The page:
Supplements, vitamins and nutrients are always a controversial topic.
Certain items come in and out of favor with new fads, new celebrity endorsements, new internet advice.
But what’s the difference between vitamins and supplements?
Does everyone need them? Which are the most important? Can they cause harm?
Let’s get to the bottom of this.
First of all, it is important to discern the difference of these terms:
The word nutrient is a very broad term, it can include macro-nutrients, which are the large categories of carbohydrates, proteins and fats and also includes micro-nutrients which then include vitamins and minerals.
Vitamins are specific chemicals that the body needs to live and run its chemical reactions; this will include cellular respiration, removal of cellular waste, the production of energy as ATP in the cell, detoxification of harmful chemicals. The name vitamin signifies the involvement of an amine group (containing nitrogen).
Although over the years some have been mislabeled- such as Vitamin D- but the point is that “vitamins” are specific.
They are specific chemicals and they play a very specialized role within the body acting as co-factors and catalysts in every chemical reaction the body must do. Without them, work is not performed.
Many of us have memories of trying to grasp the inner workings of the Kreb’s cycle and its relation to energy production in the cell. Want the skinny on this deal? Without vitamins, the Kreb’s cycle functions poorly or not at all, and less energy is produced. This leads to fatigue.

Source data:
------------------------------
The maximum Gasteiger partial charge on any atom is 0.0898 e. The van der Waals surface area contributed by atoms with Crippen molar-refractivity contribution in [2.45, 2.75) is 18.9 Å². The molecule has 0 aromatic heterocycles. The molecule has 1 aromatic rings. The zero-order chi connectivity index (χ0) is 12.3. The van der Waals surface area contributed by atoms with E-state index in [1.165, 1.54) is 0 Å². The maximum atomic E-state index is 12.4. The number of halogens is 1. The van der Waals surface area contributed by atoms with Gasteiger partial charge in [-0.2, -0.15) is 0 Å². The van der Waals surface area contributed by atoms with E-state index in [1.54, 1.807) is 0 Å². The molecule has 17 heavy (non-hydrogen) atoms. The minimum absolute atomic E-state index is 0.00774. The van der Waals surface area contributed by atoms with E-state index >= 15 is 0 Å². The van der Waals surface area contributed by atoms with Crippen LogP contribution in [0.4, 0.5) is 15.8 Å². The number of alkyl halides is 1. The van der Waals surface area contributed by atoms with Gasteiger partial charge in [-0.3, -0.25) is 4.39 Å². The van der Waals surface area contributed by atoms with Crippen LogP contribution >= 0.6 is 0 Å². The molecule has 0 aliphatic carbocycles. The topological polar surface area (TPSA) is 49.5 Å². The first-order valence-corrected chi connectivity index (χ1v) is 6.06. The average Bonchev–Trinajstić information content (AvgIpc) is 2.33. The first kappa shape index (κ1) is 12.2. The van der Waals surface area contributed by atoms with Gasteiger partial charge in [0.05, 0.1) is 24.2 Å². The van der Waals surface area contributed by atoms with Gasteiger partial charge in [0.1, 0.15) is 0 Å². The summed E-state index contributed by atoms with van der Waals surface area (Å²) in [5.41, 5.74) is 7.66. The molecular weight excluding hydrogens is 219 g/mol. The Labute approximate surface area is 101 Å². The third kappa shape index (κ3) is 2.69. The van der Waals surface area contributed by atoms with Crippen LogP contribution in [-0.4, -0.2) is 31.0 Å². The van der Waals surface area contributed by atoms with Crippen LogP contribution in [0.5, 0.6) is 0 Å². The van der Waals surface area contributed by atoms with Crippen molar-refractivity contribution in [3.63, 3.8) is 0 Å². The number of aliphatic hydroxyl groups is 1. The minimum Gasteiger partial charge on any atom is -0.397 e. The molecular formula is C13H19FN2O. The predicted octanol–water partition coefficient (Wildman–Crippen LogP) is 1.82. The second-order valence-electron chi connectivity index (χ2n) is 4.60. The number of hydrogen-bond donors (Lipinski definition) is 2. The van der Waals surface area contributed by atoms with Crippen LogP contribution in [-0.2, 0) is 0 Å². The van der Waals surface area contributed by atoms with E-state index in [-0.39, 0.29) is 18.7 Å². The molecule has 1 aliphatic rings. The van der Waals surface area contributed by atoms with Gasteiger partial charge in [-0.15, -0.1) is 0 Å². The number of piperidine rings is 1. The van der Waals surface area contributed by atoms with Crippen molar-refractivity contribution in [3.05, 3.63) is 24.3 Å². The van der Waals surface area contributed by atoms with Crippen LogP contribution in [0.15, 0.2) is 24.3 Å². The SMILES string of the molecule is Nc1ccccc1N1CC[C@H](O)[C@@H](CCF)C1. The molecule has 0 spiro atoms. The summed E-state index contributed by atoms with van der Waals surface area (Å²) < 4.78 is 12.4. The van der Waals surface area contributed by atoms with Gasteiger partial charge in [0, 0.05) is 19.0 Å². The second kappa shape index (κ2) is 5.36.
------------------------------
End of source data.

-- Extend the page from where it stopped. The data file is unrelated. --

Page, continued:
Supplements are a broad, broad category. The name should say it all, items that are supplemental or in-addition to a baseline healthy diet.
Some have become very confused- the general media does not help- and many believe they need supplements over healthy food and fitness choices.
This concept is completely upside-down. Supplements may be in the form of protein powders (and therefore a macro-nutrient) or a B-complex (a vitamin blend). Regardless, supplements enter the diet only after baseline needs are met and an additional need is present.
The Standard American Diet (SAD) is high in starchy carbohydrates, low in healthy fats and proteins and often very refined and therefore very low in vitamin and nutrient status.
The average person, therefore, does need a multi-vitamin. Our food source should cover all of our health needs but two major factors interrupt this.
Additionally, most people live higher stress lives, sleep less than necessary, eat on the run and are exposed to higher levels of hormones, toxins and environmental factors.
This is the basic outline of how to get started:
The plan should be…
- Eat a diet high in produce with very clean meats and healthy fats
- Avoid refined flours and sugars
- Follow a healthy fitness regimen including strength, cardiovascular and interval training
- Try to get enough sleep
- Try to do something good for the brain every day; laugh, read, meditate, crossword puzzle…etc
- Include a good daily multi-vitamin, fish oil and probiotic
The final piece of the puzzle is to understand the concept of bioindividuality.
Each of us is unique. We metabolize differently, process differently and each have different needs.
Blood tests are available to analyze nutrient status. If you are following all of the healthy advice from the previous paragraph and not feeling your best, it’s time to look a little deeper.
Sources: Visual Economics